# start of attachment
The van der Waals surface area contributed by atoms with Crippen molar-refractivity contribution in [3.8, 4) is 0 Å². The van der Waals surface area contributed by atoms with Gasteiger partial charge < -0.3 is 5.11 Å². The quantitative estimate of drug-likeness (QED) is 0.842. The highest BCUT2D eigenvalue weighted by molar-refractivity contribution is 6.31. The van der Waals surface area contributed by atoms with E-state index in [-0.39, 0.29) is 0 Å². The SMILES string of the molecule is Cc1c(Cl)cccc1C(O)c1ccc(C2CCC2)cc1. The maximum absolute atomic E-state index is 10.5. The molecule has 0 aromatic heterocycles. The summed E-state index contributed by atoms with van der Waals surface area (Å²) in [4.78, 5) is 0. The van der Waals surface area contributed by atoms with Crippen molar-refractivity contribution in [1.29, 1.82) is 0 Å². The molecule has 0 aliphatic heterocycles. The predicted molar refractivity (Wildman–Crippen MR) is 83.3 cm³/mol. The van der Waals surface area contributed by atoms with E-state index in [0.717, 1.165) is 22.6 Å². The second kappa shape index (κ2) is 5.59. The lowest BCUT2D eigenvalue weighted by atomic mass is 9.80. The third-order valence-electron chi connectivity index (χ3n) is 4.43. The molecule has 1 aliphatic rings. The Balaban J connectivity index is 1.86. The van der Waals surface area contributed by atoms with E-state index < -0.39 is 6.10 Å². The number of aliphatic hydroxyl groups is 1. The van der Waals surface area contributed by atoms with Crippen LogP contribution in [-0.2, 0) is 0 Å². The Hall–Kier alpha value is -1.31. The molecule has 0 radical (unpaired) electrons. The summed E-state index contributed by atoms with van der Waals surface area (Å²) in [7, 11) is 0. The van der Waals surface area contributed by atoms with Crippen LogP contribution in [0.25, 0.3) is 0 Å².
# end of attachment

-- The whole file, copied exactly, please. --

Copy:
The van der Waals surface area contributed by atoms with Crippen molar-refractivity contribution in [3.8, 4) is 0 Å². The van der Waals surface area contributed by atoms with Gasteiger partial charge < -0.3 is 5.11 Å². The quantitative estimate of drug-likeness (QED) is 0.842. The highest BCUT2D eigenvalue weighted by molar-refractivity contribution is 6.31. The van der Waals surface area contributed by atoms with E-state index in [-0.39, 0.29) is 0 Å². The SMILES string of the molecule is Cc1c(Cl)cccc1C(O)c1ccc(C2CCC2)cc1. The maximum absolute atomic E-state index is 10.5. The molecule has 0 aromatic heterocycles. The summed E-state index contributed by atoms with van der Waals surface area (Å²) in [4.78, 5) is 0. The van der Waals surface area contributed by atoms with Crippen molar-refractivity contribution in [1.29, 1.82) is 0 Å². The molecule has 0 aliphatic heterocycles. The predicted molar refractivity (Wildman–Crippen MR) is 83.3 cm³/mol. The van der Waals surface area contributed by atoms with E-state index in [0.717, 1.165) is 22.6 Å². The second kappa shape index (κ2) is 5.59. The lowest BCUT2D eigenvalue weighted by atomic mass is 9.80. The third-order valence-electron chi connectivity index (χ3n) is 4.43. The molecule has 1 aliphatic rings. The Balaban J connectivity index is 1.86. The van der Waals surface area contributed by atoms with E-state index < -0.39 is 6.10 Å². The number of aliphatic hydroxyl groups is 1. The van der Waals surface area contributed by atoms with Crippen LogP contribution in [-0.2, 0) is 0 Å². The Hall–Kier alpha value is -1.31. The molecule has 0 radical (unpaired) electrons. The summed E-state index contributed by atoms with van der Waals surface area (Å²) in [7, 11) is 0. The van der Waals surface area contributed by atoms with Crippen LogP contribution in [0.25, 0.3) is 0 Å².